J-School: Educating Independent Journalists

“If tools could make anyone who picked them up an expert, they’d be valuable indeed.” Plato, The Republic

Denver and Seattle: Let the Experiments Begin

Posted by chanders on March 17, 2009

The gist for the Twitter generation:

Seattle P-I is taking the core of its former newspaper staff, along with the big guns of the Hearst Corporation, and trying to build a Huffington Post-in-Seattle website with a lot of commentary and linking out and a bit of added original reporting. They are counting on  online advertising revenue to build a working business model. In Denver Times is taking the core of its former newspaper staff, without the backing of a big newspaper chain, and trying to rebuild a webbier version of the Rocky Mountain News through a subscription / donation model.

Now, the full post:

Going back and reading my doctoral research after I’d put it away for a little while, it strikes me as a remarkably depressing piece of work. And why not– the subtitle is “the unraveling of metropolitan journalism.” Given the time period in which it was researched and written (2006-2009), there’s almost no way it couldn’t be anything but the story of something– basically, the journalism industry as we’ve known it– ending.

There are hints of hope, of course: the first days of Indymedia in Philadelphia represent the earliest hint of some of the distributed reporting models we hear so much about, as do the conversations Philly Future and some of the remarkably successful local blogs. In particular, I think that the Philly NORG initiative was something of a “born too early” test run for the conversation that is going to happen in Philadelphia if and when one or both of the newspapers shuts down, or goes all online, or something else.  With any luck, the fact that the conversation has already begun will leave the folks in Philly in a better place if / when they have to start it again.

in-denver-times But … the good people of Philadelphia have suffered enough from my endless microscope trained entirely on them. This is not to say I’m leaving the City of Brotherly love behind, just that they’ll have company. Because one of the things that happened yesterday, March 16, was that we saw the simultaneous emergence of two institutionally based re-imaginings of local journalism in two different cities, Seattle and Denver.  By noting the fact that these are institutionally-based re-imaginings, I want to emphasize that a ton of experiments in news journalistic practices have already begun in Seattle, Denver, and elsewhere.  Indeed, the best coverage of the planned launch of In Denver Times came from the website of the Westword, the local alt-weekly. But the Denver and Seattle developments strike me as important because they mark an attempt by two already organized groups (the Hearst Corporation in the case of the online only Seattle P-I and a cohesive group of ex-Rocky Mountain News staffers in the case of Denver) to put the rethinking of journalism into practice. In short: we should expect more of them than we do of the early experiments because they’ve got some combination of money, personnel, training, and organizational support.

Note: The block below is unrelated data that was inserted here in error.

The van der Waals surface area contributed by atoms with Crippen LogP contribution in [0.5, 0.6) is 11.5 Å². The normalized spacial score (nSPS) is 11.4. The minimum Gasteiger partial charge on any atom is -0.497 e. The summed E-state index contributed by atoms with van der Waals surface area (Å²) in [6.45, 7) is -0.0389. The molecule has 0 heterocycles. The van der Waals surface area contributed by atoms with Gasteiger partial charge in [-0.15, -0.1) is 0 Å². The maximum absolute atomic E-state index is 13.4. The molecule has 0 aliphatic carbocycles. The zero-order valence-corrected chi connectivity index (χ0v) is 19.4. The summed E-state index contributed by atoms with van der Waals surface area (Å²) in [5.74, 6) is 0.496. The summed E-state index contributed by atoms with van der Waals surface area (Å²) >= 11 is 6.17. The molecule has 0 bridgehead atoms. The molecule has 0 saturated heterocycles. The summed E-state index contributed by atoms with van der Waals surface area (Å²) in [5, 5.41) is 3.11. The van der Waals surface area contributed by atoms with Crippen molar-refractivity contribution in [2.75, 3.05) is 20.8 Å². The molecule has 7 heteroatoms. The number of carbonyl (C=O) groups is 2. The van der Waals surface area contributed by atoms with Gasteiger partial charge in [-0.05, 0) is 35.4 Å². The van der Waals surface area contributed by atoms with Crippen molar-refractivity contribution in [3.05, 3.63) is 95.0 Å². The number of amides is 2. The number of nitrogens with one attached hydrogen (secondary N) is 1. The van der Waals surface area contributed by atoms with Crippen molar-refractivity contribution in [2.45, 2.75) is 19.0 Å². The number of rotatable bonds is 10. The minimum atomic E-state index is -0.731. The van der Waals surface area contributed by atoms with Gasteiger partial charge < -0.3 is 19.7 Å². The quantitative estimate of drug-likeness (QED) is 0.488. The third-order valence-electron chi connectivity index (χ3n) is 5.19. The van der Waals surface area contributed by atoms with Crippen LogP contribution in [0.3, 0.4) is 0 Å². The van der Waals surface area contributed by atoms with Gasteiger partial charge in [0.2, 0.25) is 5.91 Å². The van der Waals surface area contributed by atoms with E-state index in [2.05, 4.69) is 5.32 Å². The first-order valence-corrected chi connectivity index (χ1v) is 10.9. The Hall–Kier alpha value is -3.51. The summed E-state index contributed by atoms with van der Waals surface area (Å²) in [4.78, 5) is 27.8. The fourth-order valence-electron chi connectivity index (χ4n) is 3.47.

The way I see it, these are natural petri dishes in which to watch the changes in local journalism, because both products aim to be online only, and both are in fairly mid-size big cities that still have a newspaper. So you can compare the Seattle P-I.com and In Denver Times to each other, but you can also compare them to the Denver Post and the Seattle Times, respectively.  In short, there’s a lot to look at here. Let’s get to work.

The way I see it, the difference between the online only Seattle P-I experiment and the (hoped for) launch of In Denver Times can be summed up this way:

Seattle P-I is taking the core of its former newspaper staff, along with the big guns of the Hearst Corporation, and trying to build a Huffington Post-in-Seattle website with a lot of commentary and linking out and a bit of added original reporting. They are counting on  online advertising revenue  to build a working business model. In Denver Times is taking the core of its former newspaper staff, without the backing of a big newspaper chain, and trying to rebuild a webbier version of the Rocky Mountain News through a subscription / donation model.

Big question: will either experiment succeed?

But there are also economic questions and editorial questions.

Economic Questions: what happens to the Seattle PI advertising dollars when their print product goes away? As Scott Karp wisely wonders, “What will happen to the print advertising when the newspaper stops publishing in print?”As for In Denver Times, the question is even more stark: will 50,000 people pay to read bonus content in an online newspaper? What if 30,000 people pay? What if only 10,000 people? (Because IDT claims that it wont launch without reader backing, the Denver experiment could be a short one).

Editorial: In Seattle, what will the relationship between aggregation and reporting be? Who will they link to, and how? Will the online only Seattle P-I ever “scoop” the Seattle Times? Should it have to? Will it do investigative work? In Denver, assuming the IDT gets off the ground: will its subscription model insulate it from some of the more typical web 2.0 strategies of audience building? Will it do less linking? Will it do more traditional journalism? Will it look more like the old Rocky and less like the HuffPo of Denver? Or what?

In any case, the work has just begun. Keep an eye on this space … I hope to apply some of the serious empirical research techniques I honed during my Philly fieldwork to Seattle and Denver. The past is over, and the future– for better or worse– starts now.

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